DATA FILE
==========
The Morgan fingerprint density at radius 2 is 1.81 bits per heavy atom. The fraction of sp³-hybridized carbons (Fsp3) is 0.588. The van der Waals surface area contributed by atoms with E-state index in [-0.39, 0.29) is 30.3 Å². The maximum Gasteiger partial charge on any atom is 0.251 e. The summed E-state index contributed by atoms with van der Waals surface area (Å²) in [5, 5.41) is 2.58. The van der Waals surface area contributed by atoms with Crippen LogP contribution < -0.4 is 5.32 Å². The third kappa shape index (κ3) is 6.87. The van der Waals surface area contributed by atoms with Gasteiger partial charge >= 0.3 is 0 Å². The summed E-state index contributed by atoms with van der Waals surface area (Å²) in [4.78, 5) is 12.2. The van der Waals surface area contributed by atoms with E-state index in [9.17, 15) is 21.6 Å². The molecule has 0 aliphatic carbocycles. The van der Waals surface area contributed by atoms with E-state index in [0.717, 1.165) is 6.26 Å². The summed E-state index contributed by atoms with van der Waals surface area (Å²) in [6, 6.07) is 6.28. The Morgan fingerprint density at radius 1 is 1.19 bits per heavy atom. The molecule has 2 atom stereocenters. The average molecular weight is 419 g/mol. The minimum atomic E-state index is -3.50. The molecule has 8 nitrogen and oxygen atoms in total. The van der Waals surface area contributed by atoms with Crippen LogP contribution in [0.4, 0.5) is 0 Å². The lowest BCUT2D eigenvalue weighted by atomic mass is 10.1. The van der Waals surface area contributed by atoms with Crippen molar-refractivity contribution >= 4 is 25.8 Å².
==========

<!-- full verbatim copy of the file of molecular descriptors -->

The Morgan fingerprint density at radius 2 is 1.81 bits per heavy atom. The fraction of sp³-hybridized carbons (Fsp3) is 0.588. The van der Waals surface area contributed by atoms with E-state index in [-0.39, 0.29) is 30.3 Å². The maximum Gasteiger partial charge on any atom is 0.251 e. The summed E-state index contributed by atoms with van der Waals surface area (Å²) in [5, 5.41) is 2.58. The van der Waals surface area contributed by atoms with Crippen LogP contribution < -0.4 is 5.32 Å². The third kappa shape index (κ3) is 6.87. The van der Waals surface area contributed by atoms with Gasteiger partial charge >= 0.3 is 0 Å². The summed E-state index contributed by atoms with van der Waals surface area (Å²) in [4.78, 5) is 12.2. The van der Waals surface area contributed by atoms with E-state index in [9.17, 15) is 21.6 Å². The molecule has 0 aliphatic carbocycles. The van der Waals surface area contributed by atoms with E-state index in [0.717, 1.165) is 6.26 Å². The summed E-state index contributed by atoms with van der Waals surface area (Å²) in [6, 6.07) is 6.28. The Morgan fingerprint density at radius 1 is 1.19 bits per heavy atom. The molecule has 2 atom stereocenters. The average molecular weight is 419 g/mol. The minimum atomic E-state index is -3.50. The molecule has 8 nitrogen and oxygen atoms in total. The van der Waals surface area contributed by atoms with Crippen LogP contribution in [0.4, 0.5) is 0 Å². The lowest BCUT2D eigenvalue weighted by atomic mass is 10.1. The van der Waals surface area contributed by atoms with Crippen molar-refractivity contribution >= 4 is 25.8 Å².